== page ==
We want to congratulate the Irish for finally, for the first time in ages, sending an entry that doesn’t involve heavy use of Swedish songwriters and without a bodhrán in sight. Hallelujah, we thought that day would never come!
We never got the need for hiring Scandinavians to make something Irish sounding; it simply makes no sense whatsoever. Especially not when they have managed just fine on own homegrown talent in the past, winning the Eurovision Song Contest no less than seven times. Not even the Swedes can beat that, not just yet anyways.
That’s why this year’s entry Playing With Numbers, by and with young and talented Molly Sterling is a triumph in itself. Perhaps not in a winning potential kind of way, we can easily see this get lost among a million other ballads, busy dance routines and artists far more attention seeking with less clothes and smaller talent. But nevertheless this is probably one of the best songs you’ll hear in Vienna. Its qualities lie in all aspects from the beautifully composed melody and the well-crafted lyrics not sounding like something a non native English speaker still in elementary school has written to the solid performance by a proper artist. It’s classy, it’s sophisticated and it’s the kind of entry every country can be proud of, should they be lucky enough to escape everything from well-baked pizzas to tacky gipsy weddings.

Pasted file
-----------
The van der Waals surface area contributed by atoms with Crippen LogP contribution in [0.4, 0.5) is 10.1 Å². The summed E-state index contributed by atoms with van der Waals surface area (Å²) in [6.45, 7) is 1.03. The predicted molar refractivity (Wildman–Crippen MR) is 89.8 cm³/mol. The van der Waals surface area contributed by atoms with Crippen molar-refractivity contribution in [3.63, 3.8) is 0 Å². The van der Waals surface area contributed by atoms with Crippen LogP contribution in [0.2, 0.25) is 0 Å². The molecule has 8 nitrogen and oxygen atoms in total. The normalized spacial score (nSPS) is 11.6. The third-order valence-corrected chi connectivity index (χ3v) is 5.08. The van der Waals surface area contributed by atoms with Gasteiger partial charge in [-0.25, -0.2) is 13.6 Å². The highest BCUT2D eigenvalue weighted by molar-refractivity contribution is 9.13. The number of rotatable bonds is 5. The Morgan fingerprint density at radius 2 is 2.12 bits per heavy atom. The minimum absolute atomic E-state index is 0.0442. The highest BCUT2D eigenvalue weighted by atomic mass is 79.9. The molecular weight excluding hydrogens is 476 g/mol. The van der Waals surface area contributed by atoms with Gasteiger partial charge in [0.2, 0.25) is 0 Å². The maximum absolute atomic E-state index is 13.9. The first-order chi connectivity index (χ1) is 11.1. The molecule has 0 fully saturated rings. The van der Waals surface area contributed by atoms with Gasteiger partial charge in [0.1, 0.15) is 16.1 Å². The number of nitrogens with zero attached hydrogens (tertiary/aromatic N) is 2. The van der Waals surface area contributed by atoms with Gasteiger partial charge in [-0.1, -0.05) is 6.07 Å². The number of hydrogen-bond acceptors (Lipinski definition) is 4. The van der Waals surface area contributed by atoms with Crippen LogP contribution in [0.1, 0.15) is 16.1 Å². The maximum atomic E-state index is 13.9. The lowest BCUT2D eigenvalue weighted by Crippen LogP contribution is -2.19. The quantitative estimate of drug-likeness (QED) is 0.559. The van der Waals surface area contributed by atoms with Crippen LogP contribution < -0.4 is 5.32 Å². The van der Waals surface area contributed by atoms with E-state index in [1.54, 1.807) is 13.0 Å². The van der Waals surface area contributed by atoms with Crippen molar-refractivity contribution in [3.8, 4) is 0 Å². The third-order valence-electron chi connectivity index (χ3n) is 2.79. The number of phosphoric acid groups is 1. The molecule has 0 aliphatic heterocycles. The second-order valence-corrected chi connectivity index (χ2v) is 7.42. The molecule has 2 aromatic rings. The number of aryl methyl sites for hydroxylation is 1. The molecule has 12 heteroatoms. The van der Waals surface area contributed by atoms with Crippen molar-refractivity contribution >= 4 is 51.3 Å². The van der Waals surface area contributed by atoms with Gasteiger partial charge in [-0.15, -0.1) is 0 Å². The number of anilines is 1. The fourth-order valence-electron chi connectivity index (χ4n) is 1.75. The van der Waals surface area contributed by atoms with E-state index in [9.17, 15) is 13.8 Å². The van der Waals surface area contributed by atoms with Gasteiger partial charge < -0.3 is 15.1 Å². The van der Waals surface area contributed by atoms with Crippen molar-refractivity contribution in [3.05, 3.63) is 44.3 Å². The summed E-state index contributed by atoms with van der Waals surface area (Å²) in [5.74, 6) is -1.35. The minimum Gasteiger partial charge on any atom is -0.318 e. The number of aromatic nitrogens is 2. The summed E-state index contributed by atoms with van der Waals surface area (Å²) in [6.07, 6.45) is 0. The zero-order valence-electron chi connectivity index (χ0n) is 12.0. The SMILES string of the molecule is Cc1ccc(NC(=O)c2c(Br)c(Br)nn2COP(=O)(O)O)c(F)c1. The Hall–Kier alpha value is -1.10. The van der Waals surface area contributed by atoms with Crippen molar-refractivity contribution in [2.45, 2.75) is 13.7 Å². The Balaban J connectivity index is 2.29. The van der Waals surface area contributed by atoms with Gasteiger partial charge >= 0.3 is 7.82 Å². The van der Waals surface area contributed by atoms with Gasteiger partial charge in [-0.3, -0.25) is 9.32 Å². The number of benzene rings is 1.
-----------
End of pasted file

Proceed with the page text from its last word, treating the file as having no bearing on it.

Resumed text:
So we thank the Irish for drawing our attention to what’s supposed to be the focal point of this contest. A good song. Real music. Artists that can actually carry a tune. Playing With Numbers is not particularly modern or groundbreaking, but it’s the sort of song that never loses its relevance or goes out of style. We wish we could say it will be abundantly rewarded, but the Eurovision world can be a cruel and unforgiving place, filled with people who would rather cast their vote for men in hamster wheels, women with beards or whatever gimmick that will become the talk of the town this time around.
And lets face it, with only three designated minutes it’s not always enough to show up with a good album track and hope for the best. Yes, ESC is a song competition, but it’s also an entertainment show. So unless Molly plans on having a hot bloke popping out of her grand piano, a figure skater on stage or perhaps singing the last chorus jumping on a trampoline we fear she won’t get the attention and votes she deserves. But at least she’ll regain the dignity on behalf of a former Eurovision giant, and we suppose that’s not at all a bad outcome.